There’s a new shark dive in Fiji at Barefoot Kuata Resort in the southern Yasawa Islands. And you can dive with bull sharks, lemon sharks, blacktip reef sharks — and even the odd tiger shark — on a Discover Scuba Diving experience.
How does the new shark dive work?
The Awakening Shark Dive is brainchild of shark expert Dr. Thomas Vignaud. After completing his Ph.D. on sharks, he combined the latest scientific information, experience from other shark dives and his own ideas to design a safe, easy and sustainable shark dive. The resort’s newly-appointed resident marine biologist, Helen Armstrong, runs the dive with help from a team of experienced Fijian shark feeders and dive guides. Most of them have years of experience on the established shark dives in Beqa Lagoon.
The dive happens each morning at 8 a.m. and 11 a.m. and is just a 15-minute boat ride from the island resort. The 8 am session is for certified divers only. Small groups of divers visit the site, which is in just 60 feet (18 m) of warm, clear water. They sit behind a low wall of coral rubble, with ‘guards’ to the left, right and behind them.
The sharks are fed either on the ground in front of the onlookers or in open water a few feet above the ground using fish heads. Feeders hold the bait out on extendable poles into the middle of the arena. This provides the perfect opportunity to see the apex predators up close, as well as a clear view for photographers.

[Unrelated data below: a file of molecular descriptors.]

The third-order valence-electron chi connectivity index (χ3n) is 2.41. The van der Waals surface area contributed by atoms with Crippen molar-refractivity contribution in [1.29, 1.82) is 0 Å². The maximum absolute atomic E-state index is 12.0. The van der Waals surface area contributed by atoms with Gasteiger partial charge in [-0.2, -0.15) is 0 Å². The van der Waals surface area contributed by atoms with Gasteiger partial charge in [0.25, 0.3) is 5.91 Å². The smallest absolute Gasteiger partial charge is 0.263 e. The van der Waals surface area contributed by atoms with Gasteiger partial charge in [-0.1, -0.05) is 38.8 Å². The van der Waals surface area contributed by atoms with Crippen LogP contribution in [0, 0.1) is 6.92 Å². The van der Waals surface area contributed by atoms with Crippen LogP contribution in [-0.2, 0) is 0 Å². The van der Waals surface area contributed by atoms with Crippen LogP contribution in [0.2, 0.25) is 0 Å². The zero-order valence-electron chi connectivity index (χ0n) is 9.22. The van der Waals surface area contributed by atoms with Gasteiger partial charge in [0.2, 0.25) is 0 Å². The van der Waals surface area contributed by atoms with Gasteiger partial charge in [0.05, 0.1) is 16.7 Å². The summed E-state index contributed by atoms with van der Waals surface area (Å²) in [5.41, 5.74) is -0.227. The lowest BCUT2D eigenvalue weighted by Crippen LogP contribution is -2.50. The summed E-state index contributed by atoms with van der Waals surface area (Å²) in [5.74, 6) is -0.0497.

Vignaud has chosen the site well, with a steep coral wall at the back, which curves around the viewing area, and a wide, open sandy arena for the sharks to maneuver back and forth and grab a bite to eat.
Discover Scuba Diving experience
At 11 a.m. there is a shallower dive in about 33 feet (10 m) closer to the reef wall, where those with no dive experience can have a similar encounter. Before the dive, participants learn the basics of diving in the shallows at the resort, just as they would on any Discover Scuba experience. They’re also given clear instructions on required behavior around sharks.
There is a good diver-to-guide ratio, with enough guides available to escort any divers who want to leave the dive early — whether scared or just low on air — and still leave enough to stand guard for the remaining divers.
How’s the experience?
Both dives are very well-managed. On the Discover Scuba dive, the team took great care of a group of six uncertified participants, most of whom had never dived before. While some admitted fear, no one panicked, and all of them emerged from the water with huge grins on their faces.
The most common shark species you’ll see here are bulls, but 10 different shark species, including tigers and great hammerheads have been recorded over the last two years.
The team has also run several scientific programs, using the presence of these sharks as an opportunity to learn more about them. For example, they now know that fewer bull sharks appear after October when they’re undergoing hormonal changes prior to their November/December mating season. During this time other sharks appear more frequently.
The team shares research results with some of the other shark-dive operators in Fiji, enabling operators to better understand of shark behavior and how far they travel. Indeed, some of the same sharks have been identified in both locations, hundreds of miles apart.
Shark diving is often considered the domain of only experienced, hard-core divers, but the shallow depth and easy access of this new shark dive make it suitable for newly qualified open-water divers or even for those with no experience at all.